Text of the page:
What does Spider-Gwen bring to the table for the MCU that Peter Parker doesn’t? First, she’s largely a blank slate at this point. The movies can do with her anything they want, and because she’s largely a blank slate it would be easier to build a synergy in characterization and development between the comics and the movies; there isn’t a weight of history and continuity behind her that would make the cinematic and print versions of the character too terribly incompatible. Second, she would address the gender imbalance in the Marvel Cinematic Universe. We still haven’t had a female headlining MCU film, and Black Widow notwithstanding, the cinematic Avengers are a “no girls allowed” club. Spider-Gwen would make one of the most prominent characters in the Marvel Cinematic Universe a woman, and the 2017 Spider-Man would, in fact, be a Spider-Woman film.
Next up, Miles Morales, the Ultimate Spider-Man. In the comics, Miles is an African-American/Latino teenager. After Peter Parker dies in battle with the Green Goblin, Miles, who through a convoluted series of events also has spider-like powers, decides to honor Peter’s very public sacrifice by becoming the new Spider-Man. People who knew and loved Peter in the Ultimate Universe were reluctant to accept Miles, but his dogged determination to live up to Peter’s example won over even his harshest skeptics.
What does Miles bring to the table for the MCU that Peter Parker doesn’t? First, he’s an entirely different type of character. He’s not the whitebread middle-class genius that Peter is; Miles comes from a different background and carries with him different baggage. His family has had run-ins with the law, he’s a reluctant hero, he just wants a normal life. Second, the convoluted origin isn’t necessary (and I’m not going to summarize it here, because it’s just nuts); Marvel is trying to build up the Inhumans (humans super-evolved with powers) in the Marvel Cinematic Universe as a replacement for mutants (which Fox holds the rights to, thanks to the X-Men films), so simply make Miles an Inhuman with spider-like powers. Third, Miles would address the racial imbalance in the Marvel Cinematic Universe. While Marvel Comics has always prided itself on how they reflect the real world, the major heroes of the Avengers are all white. Yes, there’s Rhodey and Nick Fury, but these aren’t the characters the films are putting forward as the ones driving the story. If you put Spider-Man in an Iron Man movie or an Avengers movie, he’s going to have an important role that’s going to push the story forward. That’s the very nature of this deal; two rival studios are going to cooperate in this way for a cameo here and there, and the Avengers “big three” becames the Avengers “big four.”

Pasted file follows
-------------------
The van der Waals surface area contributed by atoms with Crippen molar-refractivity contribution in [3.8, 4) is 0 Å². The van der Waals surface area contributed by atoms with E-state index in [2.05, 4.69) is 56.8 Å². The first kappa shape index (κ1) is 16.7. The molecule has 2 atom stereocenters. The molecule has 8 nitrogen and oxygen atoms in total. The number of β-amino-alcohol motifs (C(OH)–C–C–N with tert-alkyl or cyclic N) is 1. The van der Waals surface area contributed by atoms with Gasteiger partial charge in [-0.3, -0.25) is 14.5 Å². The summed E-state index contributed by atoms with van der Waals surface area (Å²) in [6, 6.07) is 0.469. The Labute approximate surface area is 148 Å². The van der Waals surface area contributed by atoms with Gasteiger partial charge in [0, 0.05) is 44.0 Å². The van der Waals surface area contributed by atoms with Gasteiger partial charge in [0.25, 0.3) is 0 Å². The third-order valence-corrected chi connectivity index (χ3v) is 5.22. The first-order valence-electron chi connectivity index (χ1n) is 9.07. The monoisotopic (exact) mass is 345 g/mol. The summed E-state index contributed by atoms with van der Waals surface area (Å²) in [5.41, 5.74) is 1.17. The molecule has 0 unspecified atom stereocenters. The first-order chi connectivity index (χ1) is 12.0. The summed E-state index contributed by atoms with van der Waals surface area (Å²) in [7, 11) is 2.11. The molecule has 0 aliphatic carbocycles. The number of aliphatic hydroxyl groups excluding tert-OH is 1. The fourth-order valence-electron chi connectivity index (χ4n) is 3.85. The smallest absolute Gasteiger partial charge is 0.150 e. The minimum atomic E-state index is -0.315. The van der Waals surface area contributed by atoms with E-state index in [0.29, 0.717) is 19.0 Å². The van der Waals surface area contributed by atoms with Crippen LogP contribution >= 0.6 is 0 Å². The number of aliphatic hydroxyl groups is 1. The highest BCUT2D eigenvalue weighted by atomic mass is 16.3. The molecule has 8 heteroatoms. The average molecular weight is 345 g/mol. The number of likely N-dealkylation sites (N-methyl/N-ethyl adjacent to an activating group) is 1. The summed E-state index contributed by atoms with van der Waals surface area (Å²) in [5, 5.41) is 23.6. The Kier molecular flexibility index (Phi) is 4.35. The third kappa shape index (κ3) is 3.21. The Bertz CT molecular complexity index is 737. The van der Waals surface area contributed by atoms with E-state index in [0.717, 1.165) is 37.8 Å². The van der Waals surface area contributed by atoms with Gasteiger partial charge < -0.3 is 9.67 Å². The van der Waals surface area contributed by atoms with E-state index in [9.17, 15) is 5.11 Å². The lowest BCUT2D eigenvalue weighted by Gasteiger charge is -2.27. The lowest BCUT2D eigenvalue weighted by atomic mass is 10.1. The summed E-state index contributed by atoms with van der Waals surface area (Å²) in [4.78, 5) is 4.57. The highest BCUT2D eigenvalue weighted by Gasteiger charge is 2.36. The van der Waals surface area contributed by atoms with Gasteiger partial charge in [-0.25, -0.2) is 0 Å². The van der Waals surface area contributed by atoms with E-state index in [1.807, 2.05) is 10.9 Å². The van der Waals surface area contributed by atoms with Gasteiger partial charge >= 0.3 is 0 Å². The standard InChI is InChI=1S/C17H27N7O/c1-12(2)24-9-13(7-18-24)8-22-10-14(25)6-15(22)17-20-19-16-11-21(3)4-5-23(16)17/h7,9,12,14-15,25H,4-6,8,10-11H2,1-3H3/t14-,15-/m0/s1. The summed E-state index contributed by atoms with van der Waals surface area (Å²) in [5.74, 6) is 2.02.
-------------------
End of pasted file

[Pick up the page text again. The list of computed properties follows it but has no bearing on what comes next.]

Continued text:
(As an aside, Marvel and Sony could bridge the gap. Use Andrew Garfield as Peter Parker in Captain America: Civil War. Have him die in the final act, sacrificing his life for some noble cause. In that film’s post-credit scene, we meet Miles Morales. Then, in the subsequent co-produced Spider-Man film, Miles reluctantly emerges as the new Spider-Man where he faces criticism and hostility from people like Tony Stark and Nick Fury until, at the film’s climax, he does something hugely heroic and wins over his doubters.)
Spider-Man is the Marvel Universe’s everyman. There are structural reasons why other major Marvel Cinematic Universe characters are white — Tony Stark is a billionaire industrialist, Thor is Norse god, Captain America is a relic of the 1940 United States military. (That said, when there were rumors that Will Smith was going to play Captain America, I worked out how that would work, and what I came up with was pretty compelling.) There’s no reason why Bruce Banner has to be a pasty white guy. Or Star-Lord. Or Dr. Strange; I’m sure Benedict Cumberbatch will be great as Dr. Strange, but Tilda Swinton would have killed that role. It’s the same with Spider-Man. There’s nothing that requires Spider-Man to be white. There’s nothing that even requires him to be a man.
That’s my advice to you, Marvel. You are putting Spider-Man in your cinematic universe. Use it as an opportunity. Take a chance. Go big. Give us an Avengers team with Miles Morales or Gwen Stacy. You’ve earned your audience’s goodwill. Use it.